When the Lithops are flowering, and the old leaves are dry, you can safely water the plant. However, it would be best to quit watering once the old leaves begin to get absorbed into the plant and the flower starts to die.
Only give it enough water to run through the drainage holes once when watering the Lithops. Around 8-10 ounces (0.24-0.30 L) should be fine, depending on the size of the pot. Once you’ve given the plant water, you shouldn’t need to water it again for a couple of weeks.
Check periodically by observing if the plant is wrinkling or sinking further into the soil. These may be signs that your Lithops are due for more water. Consult a gardening professional if you aren’t sure about the best way and time to water your Lithops.
Recognize the Signs of Overwatering
Knowing how to recognize when you’ve been overwatering seems like an obvious step. Yet, many plant owners find themselves completely confused when their Lithops begin to wilt and die. Knowing the subtle signs helps you to recognize overwatering well before it begins to kill your plant.
A Change in Color
One of the first signs of overwatering is a change in leaf color. Overwatered succulents will often begin to turn a lighter shade, usually yellow. The leaves may also become more translucent and sickly.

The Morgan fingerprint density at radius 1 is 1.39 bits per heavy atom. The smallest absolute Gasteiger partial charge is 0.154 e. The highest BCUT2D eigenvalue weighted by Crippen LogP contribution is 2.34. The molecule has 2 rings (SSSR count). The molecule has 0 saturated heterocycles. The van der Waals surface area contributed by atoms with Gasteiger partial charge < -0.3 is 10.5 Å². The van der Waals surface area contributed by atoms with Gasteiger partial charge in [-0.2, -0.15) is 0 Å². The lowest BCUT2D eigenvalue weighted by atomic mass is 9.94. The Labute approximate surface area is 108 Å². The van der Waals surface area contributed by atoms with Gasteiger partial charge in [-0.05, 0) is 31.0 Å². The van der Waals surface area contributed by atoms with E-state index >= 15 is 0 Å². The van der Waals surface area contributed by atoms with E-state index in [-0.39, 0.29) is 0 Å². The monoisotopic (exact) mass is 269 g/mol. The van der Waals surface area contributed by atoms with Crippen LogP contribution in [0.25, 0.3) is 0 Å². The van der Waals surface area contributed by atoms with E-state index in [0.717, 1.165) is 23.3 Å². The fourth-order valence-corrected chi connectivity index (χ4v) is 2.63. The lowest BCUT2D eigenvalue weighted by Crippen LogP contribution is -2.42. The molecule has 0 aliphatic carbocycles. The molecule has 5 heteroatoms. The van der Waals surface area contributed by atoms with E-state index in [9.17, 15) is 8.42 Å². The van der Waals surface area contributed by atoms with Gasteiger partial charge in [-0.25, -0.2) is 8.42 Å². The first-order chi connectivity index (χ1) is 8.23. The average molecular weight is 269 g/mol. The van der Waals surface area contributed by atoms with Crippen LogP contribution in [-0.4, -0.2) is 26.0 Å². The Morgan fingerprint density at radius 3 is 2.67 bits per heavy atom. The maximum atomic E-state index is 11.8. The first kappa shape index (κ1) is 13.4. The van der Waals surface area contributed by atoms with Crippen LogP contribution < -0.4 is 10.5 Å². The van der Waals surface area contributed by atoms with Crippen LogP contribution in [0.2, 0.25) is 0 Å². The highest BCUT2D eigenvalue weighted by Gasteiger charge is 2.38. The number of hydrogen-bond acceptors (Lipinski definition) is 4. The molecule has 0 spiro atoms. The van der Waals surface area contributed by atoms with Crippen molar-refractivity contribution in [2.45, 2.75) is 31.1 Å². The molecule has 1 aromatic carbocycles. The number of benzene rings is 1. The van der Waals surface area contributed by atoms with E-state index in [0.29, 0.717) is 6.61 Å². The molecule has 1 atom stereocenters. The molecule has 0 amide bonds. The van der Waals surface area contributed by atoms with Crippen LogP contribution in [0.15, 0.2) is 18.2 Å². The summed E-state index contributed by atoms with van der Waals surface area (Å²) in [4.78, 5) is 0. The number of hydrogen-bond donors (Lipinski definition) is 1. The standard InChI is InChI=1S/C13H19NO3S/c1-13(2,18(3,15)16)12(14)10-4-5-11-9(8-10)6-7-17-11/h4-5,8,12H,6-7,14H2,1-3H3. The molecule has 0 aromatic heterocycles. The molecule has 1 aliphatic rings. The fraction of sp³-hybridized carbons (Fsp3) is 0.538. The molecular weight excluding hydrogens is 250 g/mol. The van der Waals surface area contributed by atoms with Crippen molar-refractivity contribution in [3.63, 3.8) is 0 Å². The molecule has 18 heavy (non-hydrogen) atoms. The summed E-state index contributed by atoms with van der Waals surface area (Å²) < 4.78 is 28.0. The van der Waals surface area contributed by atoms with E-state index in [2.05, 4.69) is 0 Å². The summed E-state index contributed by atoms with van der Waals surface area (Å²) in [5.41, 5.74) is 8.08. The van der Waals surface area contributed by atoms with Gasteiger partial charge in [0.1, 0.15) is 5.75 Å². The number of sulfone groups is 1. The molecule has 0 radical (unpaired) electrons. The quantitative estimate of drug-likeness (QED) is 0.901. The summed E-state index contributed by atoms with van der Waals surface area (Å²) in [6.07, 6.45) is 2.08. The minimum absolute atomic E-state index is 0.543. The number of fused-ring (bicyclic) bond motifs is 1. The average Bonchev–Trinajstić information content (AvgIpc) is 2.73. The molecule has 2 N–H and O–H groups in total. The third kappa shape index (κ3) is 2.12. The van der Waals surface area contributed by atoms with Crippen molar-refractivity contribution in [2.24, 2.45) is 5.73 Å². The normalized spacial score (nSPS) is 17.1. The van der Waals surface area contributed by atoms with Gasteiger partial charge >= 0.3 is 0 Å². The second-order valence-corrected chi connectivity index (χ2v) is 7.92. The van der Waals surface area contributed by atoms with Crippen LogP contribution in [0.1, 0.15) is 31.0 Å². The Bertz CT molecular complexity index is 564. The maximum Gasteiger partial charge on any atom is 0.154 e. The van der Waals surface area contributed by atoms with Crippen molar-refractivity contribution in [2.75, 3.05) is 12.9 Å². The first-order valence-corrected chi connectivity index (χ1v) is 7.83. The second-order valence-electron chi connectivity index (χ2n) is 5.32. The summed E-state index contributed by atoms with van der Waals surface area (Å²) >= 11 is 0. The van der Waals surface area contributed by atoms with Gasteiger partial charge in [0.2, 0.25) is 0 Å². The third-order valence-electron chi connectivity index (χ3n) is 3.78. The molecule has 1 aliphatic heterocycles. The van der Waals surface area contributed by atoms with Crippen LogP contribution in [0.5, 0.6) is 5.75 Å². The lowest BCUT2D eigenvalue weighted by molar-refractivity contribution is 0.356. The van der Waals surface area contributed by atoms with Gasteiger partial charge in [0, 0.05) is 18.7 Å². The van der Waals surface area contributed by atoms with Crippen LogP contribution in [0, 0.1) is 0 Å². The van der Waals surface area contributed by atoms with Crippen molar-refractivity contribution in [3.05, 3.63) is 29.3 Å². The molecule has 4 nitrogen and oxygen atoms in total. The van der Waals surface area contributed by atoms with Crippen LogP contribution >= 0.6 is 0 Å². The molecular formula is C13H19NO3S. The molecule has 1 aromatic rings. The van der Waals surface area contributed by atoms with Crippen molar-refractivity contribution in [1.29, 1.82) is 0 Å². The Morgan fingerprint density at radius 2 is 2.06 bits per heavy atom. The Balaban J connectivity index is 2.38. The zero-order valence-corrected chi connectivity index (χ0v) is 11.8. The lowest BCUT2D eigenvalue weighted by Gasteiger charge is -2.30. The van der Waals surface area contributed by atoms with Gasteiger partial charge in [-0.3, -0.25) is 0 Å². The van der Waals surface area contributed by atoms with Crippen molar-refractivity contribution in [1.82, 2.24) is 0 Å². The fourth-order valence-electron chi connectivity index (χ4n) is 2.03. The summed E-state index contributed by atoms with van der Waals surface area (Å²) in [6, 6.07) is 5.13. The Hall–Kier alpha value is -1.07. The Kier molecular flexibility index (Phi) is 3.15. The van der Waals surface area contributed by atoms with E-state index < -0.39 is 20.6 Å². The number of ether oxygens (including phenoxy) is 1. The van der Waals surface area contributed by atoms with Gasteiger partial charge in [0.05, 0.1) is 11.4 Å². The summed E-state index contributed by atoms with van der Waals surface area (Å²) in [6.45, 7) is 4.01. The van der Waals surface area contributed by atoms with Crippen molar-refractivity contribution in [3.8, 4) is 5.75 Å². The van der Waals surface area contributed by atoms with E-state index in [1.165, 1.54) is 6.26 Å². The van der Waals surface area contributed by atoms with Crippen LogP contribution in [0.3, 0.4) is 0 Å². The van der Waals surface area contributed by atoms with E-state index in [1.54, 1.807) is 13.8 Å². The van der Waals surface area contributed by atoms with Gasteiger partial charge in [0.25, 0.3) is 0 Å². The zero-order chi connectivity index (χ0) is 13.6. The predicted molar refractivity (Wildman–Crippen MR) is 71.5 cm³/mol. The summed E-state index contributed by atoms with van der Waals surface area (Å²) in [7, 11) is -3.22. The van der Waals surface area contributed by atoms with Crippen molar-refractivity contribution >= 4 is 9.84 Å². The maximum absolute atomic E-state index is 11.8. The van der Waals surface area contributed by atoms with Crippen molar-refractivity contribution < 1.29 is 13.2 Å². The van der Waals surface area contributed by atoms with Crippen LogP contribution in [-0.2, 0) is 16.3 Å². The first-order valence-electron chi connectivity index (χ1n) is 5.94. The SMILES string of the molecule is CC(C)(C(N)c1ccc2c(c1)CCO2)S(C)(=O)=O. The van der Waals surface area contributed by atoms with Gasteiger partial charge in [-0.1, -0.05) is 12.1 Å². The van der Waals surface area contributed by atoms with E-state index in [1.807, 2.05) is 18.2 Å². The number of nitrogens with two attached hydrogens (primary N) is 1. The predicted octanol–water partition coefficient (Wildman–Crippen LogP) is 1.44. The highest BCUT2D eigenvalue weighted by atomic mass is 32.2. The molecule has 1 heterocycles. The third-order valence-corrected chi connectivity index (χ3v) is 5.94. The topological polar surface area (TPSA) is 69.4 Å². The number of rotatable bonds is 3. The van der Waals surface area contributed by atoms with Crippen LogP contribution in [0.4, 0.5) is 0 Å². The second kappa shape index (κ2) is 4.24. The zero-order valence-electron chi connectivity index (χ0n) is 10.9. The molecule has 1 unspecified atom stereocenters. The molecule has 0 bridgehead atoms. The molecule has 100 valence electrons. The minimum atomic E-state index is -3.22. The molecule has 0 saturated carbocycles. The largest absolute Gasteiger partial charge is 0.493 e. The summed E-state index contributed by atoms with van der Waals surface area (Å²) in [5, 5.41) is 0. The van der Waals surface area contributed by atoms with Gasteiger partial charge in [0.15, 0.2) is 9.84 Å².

Regularly observe the color of the Lithops, noting any changes in color or translucency. Although there may be different gradients and shades as the plant grows, the plant shouldn’t look drastically different.
Leaves from overwatering will often be fragile and may fall off after being gently touched. The leaves may also be mushy and soft because of too much water or rot spreading from the roots.
Now and then, you may want to gently tap the leaves to make sure they’re healthy and robust. A healthy Lithops will have leaves that are stout and sturdy.
Overwatering can cause a fungal disease to begin growing in the roots of your plant. This disease can be fatal to your poor succulents. A significant shift in texture or color near the bottom of the Lithops may mean that damage has already begun beneath the surface.
Rotting will usually appear as blackened leaves and stems, starting from near the bottom and moving upwards. Leaves may feel mushy or even disintegrate upon touching. If you see the stem browning or starting to look decayed, you may need to prepare to deal with some root rot.
Lithops can be a fun yet tricky plant to own. Their watering needs are different from other succulents. You’ll need to know your plant as well as how to respond if you accidentally overwater them.
Here are some simple ways to save your overwatered Lithops:
- Stop watering the plant.
- Remove the plant and allow it to dry some.
- Prune away any roots that have begun to rot.
- Discard the old soil and replace it with fresh, dry medium-grade soil.
- Determine the best way and time to water the Lithops.
- Wisconsin Horticulture: Living Stones: Lithops
- Sucs for You: Lithops 101 – What you need to know to keep them alive
- BrightView: How to Rescue Overwatered Plants
- Gardeners’ World: How to Grow Lithops
- The National Gardening Association: The Main Plant Entry for Living Stones (Lithops)
- Plant & Soil Science eLibrary: Soil Texture
- Indoor Plant Care: How To Treat Root Rot In Houseplants
- USGS: Evaporation and the Water Cycle